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Monday, November 19, 2012

Out Every Night: The Best Shows From November 19 to 25

Posted By on Mon, Nov 19, 2012 at 12:55 PM

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Future Of The Left Fri., 8:30 p.m. November 23 w/ The Humanoids, The Livers @ Cicero's - $10/$12 By Jaime Lees Though celebrated as the modern equivalent of the Fall, Future of the Left is slightly less geometric and far more invitingly schizophrenic. Its songs are unpredictable, veering from clunky, sneering mania into refined alterna-noise, all while maintaining hooks and a dark sense of humor. The lyrics can be cuttingly honest and wry but sharply observant, earning Future of the Left high praise as the "Bill Hicks" of bands. Featuring members of Million Dead, Strange News From Another Star and underground indie-hero Mclusky, the Cardiff-based quartet tours the States every few years, bringing with it a commandingly loud and tight show. Bonus: The opening bands are local favorites the Humanoids and the Livers.

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The Browncoats Sat., 6:00 p.m. November 24 w/ Fat Tramp Food Stamp, Brown Bottle Fever, ClusterPluck, Elemental Shakedown @ Crack Fox - $5 By Allison Babka If songs about cult sci-fi action heroes gets you going, you'll want to check out the Browncoats. The local band became a bit internet-famous in 2009 with its first video, "The Hero of Canton," an homage to mercenary character "Jayne Cobb" of Joss Whedon's prematurely cancelled 2002 TV show Firefly. While the Browncoats won't win any awards for its simple brand of punk-lite, the band certainly will make you nudge your friend knowingly as you bask in all the not-so-veiled geek references in the lyrics. We Aim to Misbehave: This show doubles as the Crack Fox's third anniversary party and features a rowdy lineup of local talent.

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Rickie Lee Jones Sat., 8:00 p.m. November 24 @ Wildey Theatre - $57-$67 By Roy Kasten Withering, estranged and so close to the end of her rope that the singer, Rickie Lee Jones that is, sounds like she's a total goner: That's the sound of The Devil You Know, the 58-year-old hipster-jazz-folk queen's latest album, a collection of familiar rock and pop covers played so quietly and nakedly that it all sounds like the soundtrack to dying alone in the coldest, darkest place on Earth. Jones isn't just deconstructing "Sympathy for the Devil," "The Weight" and "St. James Infirmary"; she's torturing them. But it's still somehow brilliant and mystifying, as she almost always is. Small But Mighty: Jones is currently touring as a trio, with heavy hitters Jeff Pevar (former guitarist for Ray Charles and Wilson Pickett) and Ed Willett (a world-class cellist) backing up her piano and guitar work.s this city offers for a band that marries conservatory smarts into its pop songs.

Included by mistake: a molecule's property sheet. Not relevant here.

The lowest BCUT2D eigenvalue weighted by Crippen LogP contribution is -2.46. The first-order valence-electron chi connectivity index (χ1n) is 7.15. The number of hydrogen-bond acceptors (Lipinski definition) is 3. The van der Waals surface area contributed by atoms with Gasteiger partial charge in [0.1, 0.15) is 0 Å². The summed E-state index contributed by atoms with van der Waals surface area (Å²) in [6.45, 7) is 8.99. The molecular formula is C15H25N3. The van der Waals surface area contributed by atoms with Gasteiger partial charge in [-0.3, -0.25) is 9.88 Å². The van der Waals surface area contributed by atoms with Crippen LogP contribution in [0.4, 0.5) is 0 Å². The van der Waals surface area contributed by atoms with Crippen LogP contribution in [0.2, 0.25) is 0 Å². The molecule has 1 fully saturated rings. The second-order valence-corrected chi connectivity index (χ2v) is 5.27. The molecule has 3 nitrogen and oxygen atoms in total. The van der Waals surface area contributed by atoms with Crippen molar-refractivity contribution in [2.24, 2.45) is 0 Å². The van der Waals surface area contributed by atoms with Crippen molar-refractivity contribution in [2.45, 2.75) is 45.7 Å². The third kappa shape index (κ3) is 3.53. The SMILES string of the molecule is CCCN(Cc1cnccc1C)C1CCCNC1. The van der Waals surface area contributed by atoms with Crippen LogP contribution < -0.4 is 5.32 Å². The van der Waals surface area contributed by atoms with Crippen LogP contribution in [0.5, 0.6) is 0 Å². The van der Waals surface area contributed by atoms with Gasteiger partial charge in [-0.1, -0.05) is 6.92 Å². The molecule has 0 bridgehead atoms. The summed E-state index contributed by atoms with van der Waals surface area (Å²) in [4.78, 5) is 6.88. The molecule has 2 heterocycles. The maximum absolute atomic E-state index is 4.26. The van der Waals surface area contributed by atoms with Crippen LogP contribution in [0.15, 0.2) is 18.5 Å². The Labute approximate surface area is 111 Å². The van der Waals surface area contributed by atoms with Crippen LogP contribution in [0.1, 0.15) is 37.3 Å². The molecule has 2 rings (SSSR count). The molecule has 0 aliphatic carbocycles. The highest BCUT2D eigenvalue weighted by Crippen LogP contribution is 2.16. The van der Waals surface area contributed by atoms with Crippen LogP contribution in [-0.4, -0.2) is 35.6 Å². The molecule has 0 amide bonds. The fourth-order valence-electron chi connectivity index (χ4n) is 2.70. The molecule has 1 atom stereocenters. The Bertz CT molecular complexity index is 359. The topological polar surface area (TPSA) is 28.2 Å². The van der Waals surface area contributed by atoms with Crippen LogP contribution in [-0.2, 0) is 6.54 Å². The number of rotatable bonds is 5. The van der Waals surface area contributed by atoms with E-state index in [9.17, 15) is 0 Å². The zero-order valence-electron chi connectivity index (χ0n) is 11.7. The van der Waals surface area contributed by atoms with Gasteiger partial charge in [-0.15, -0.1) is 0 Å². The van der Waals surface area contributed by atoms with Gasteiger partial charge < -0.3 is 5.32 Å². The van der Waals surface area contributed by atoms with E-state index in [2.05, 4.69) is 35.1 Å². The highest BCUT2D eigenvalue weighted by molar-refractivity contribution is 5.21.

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Blue Mountain Sun., 8:00 p.m. November 25 w/ Grace Basement, Joe Kile @ Off Broadway - $12/$15 By Roy Kasten From this 2008 show preview: On the classic 1995 album Dog Days, the Oxford, Mississippi, trio Blue Mountain distilled the supremely unalienated bliss of rivers, back roads, mountain girls, cheap weed and pitch-perfect blues and country-based Southern rock. The band also intimated the risks of a rural, carpe diem ethos. On Midnight in Mississippi, Blue Mountain's first album since its 2002 split, the utopian themes and sounds return, drenched in '60s soul melodies, sliding and stinging guitars, unerring backbeats, and the sweet, instantly recognizable harmonies of ex-spouses Cary Hudson and Laurie Stirratt. Like Tupelo Honey-era Van Morrison, Hudson and his band remain unrepentant romantics, buoyed by the joy of rock 'n' soul, and willing to take the risk of surrendering to -- and celebrating -- life's simplest pleasures.

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